This heist movie ranks right up there with 'Topkapi'. While it didn't have the fantastic Peter Ustinov in it, 'Grand Slam' certainly holds its own with Klaus Kinski and Janet Leigh. For those not familiar with the title, imagine if 'Oceans Thirteen' was made by an Italian director who minimized the cast and maximized the story. I don't care if people say this rips off 'Rififi', I feel that 'Grand Slam' has enough of a personal touch to stand out in the heist genre. Great characters, effects (for the time), and a solid ending make this one a steal if you can get your hands on it.
February 18, 2005
Okay, one more review to catch up, then it's off to run errands. After all, the past couple reviews have been pretty bland... there's nothing more frustrating that writing about a film that you're just kind of "meh" towards. Well, there are more frustrating things, of course, like having to work retail, but for the sake of my little piece of the universe right now, let's call writing about mediocrity the most frustrating thing in the world.

[i]Grand Slam[/i] is a damn good heist film, so I can write about that just fine. I love heist films, and can even be entertained by crummy ones. Great ones, like [i]Rififi[/i], or really, really good ones, like the original [i]Italian Job[/i] or [i]The Taking of Pelham One Two Three[/i], I can watch over and over. I'm sure I'll be watching[i] Grand Slam[/i] again, and that's the sign that it's one of the best.

Edward G. Robinson plays a school teacher on the verge of retirement who goes to a childhood friend, now a mobster, to get together four men to break into a bank carrying ten million dollars in diamonds. Robinson has the whole thing planned, and all the carefully-picked team has to do is follow his orders. There's the safecracker (Georges Rigaud), the ladies' man (Robert Hoffman), the trained killer (Klaus Kinski) and the tinkerer (Riccardo Cucciolla).

It's safe to say that things don't go as planned, and the heist gets much more complicated when they discover that the bank has just installed a new security system. There's also trouble when the ladies' man has problems with his job, getting into the purse of the bank manager (Janet Leigh) who turns out to be a cold fish to his charms. There's tension, high wire acts, a beating-the-laser-detector sequence that's miles better than the faux-fu of Charlie's Angels, double-crosses and a fair share of twists, including a final twist that's unpredictable even now.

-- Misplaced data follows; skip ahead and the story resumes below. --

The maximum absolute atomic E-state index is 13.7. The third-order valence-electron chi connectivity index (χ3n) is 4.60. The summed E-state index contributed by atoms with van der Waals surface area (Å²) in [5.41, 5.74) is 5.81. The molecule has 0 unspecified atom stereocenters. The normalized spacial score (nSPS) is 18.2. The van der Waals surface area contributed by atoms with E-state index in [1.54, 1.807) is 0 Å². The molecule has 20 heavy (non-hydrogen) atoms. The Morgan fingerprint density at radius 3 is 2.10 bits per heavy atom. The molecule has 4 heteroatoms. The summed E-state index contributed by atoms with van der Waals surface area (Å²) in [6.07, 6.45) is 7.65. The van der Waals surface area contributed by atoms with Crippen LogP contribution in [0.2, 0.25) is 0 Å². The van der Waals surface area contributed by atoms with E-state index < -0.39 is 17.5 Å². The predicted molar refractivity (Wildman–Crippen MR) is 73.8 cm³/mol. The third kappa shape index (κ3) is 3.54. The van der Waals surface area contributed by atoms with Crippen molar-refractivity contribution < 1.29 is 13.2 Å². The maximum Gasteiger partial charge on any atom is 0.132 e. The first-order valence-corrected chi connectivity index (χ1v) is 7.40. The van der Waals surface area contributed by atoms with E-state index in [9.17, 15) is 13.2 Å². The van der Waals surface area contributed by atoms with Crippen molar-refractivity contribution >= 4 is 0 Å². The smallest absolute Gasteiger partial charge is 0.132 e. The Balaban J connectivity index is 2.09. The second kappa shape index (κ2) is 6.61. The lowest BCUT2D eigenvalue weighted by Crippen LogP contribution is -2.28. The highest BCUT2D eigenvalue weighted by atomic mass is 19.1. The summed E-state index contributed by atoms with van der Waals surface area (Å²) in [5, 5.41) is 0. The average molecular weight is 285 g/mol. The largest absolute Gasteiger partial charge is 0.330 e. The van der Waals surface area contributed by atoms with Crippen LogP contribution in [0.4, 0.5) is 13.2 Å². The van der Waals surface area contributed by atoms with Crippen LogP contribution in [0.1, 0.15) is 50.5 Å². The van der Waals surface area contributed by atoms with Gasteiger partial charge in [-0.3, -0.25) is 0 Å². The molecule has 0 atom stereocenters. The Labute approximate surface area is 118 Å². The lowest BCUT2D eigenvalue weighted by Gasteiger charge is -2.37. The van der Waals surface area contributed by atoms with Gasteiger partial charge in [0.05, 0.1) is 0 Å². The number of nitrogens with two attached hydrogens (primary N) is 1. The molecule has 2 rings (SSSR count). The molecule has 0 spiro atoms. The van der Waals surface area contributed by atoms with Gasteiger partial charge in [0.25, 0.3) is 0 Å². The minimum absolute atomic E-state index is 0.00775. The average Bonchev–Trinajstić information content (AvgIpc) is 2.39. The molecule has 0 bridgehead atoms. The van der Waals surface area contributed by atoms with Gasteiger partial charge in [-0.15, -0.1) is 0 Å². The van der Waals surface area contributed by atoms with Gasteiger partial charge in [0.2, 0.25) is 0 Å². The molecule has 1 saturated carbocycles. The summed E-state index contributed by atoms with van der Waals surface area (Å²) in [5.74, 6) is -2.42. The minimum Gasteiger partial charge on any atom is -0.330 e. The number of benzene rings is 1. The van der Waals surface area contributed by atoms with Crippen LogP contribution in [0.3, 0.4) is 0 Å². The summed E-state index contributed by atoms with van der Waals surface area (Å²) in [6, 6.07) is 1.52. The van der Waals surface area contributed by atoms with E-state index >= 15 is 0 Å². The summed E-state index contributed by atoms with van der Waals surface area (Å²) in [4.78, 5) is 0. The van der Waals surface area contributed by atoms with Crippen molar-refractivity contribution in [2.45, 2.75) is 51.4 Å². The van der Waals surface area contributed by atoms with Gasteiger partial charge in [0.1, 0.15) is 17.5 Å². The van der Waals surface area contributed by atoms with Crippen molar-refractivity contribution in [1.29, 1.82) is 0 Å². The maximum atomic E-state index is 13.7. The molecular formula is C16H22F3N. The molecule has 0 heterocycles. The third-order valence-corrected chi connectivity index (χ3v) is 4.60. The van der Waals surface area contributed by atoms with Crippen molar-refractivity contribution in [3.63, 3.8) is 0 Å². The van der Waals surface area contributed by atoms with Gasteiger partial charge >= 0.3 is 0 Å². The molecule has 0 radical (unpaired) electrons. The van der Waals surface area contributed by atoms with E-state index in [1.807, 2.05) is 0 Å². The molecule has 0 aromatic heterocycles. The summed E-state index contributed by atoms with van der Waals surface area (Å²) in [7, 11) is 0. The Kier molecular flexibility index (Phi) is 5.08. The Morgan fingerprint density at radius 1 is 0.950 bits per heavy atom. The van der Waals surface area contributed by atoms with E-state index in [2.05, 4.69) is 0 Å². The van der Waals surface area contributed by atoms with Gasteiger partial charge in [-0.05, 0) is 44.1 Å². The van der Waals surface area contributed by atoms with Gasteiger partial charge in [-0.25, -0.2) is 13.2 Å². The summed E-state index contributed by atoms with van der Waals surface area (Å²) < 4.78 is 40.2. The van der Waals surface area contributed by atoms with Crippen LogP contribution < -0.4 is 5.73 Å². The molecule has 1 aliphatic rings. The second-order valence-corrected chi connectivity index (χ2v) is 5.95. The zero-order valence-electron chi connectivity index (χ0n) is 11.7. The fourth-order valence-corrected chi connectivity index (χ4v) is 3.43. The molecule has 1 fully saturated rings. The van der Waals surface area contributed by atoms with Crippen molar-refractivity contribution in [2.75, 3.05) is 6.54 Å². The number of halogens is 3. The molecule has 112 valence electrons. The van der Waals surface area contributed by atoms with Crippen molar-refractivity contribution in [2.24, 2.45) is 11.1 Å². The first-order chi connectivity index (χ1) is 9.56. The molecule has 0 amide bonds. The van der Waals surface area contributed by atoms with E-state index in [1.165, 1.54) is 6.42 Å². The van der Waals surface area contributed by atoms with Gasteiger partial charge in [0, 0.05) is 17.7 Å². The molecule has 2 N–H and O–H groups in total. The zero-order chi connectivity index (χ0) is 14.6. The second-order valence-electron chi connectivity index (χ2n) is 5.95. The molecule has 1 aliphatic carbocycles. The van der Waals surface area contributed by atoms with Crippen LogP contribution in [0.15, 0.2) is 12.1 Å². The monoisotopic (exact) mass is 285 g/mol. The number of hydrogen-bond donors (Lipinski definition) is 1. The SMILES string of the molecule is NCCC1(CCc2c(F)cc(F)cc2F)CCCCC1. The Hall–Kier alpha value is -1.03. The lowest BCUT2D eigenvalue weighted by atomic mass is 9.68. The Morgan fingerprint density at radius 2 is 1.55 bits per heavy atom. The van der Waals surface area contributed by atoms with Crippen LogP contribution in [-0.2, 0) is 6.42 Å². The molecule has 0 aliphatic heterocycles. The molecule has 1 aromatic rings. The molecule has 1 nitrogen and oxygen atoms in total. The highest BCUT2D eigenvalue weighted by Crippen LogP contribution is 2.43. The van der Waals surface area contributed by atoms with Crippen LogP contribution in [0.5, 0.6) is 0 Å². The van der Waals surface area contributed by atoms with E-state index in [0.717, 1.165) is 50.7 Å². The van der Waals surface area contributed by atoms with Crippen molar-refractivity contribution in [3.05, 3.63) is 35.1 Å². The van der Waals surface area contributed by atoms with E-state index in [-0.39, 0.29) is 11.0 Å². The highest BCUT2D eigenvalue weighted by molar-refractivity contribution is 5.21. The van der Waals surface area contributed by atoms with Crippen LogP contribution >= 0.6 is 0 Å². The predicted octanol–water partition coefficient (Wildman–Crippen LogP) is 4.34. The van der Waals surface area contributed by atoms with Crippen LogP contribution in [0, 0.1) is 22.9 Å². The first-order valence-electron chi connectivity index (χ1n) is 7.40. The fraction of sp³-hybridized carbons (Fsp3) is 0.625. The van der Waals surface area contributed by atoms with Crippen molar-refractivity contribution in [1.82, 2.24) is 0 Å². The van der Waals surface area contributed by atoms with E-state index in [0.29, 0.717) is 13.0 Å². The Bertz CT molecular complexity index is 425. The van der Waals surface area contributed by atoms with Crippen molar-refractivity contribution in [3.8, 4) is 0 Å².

The cast is fine, especially the genial Robinson, the creepy Kinski and the debonaire Rigaud, a familar genre film character actor whose dignity makes it perfectly believable that one of the world's best safecrackers works as a butler. The setting helps as well, with the entire heist set in Rio de Janiero during Carnivale, as the team must cross over the parade to get to their booty.

Hee. Booty.

Okay, so it's not always believable, but then again, what heist film is? It's as dark as [i]Rififi [/i]but still manages a sense of fun, even as the leading characters start to get bumped off. While it never manages to be as tense and exciting as the finest examples of the genre, it's consistantly entertaining during its' just-under-two-hour running time. The Ennio Morricone score is great too--anyone know where I can get a copy of the soundtrack?

On the DVD box, it's compared to, among other things, [i]The Score[/i], a lame recent flick that this is much better than. [i]Grand Slam[/i] is an underseen, clever little caper flick that deserves better than its' non-existant reputation, and Blue Underground's DVD should change that. It's now available as part of a two-pack with Fabio Testi's [i]Revolver[/i] for under $20, so check it out. It's worth it.
Page 1 of 1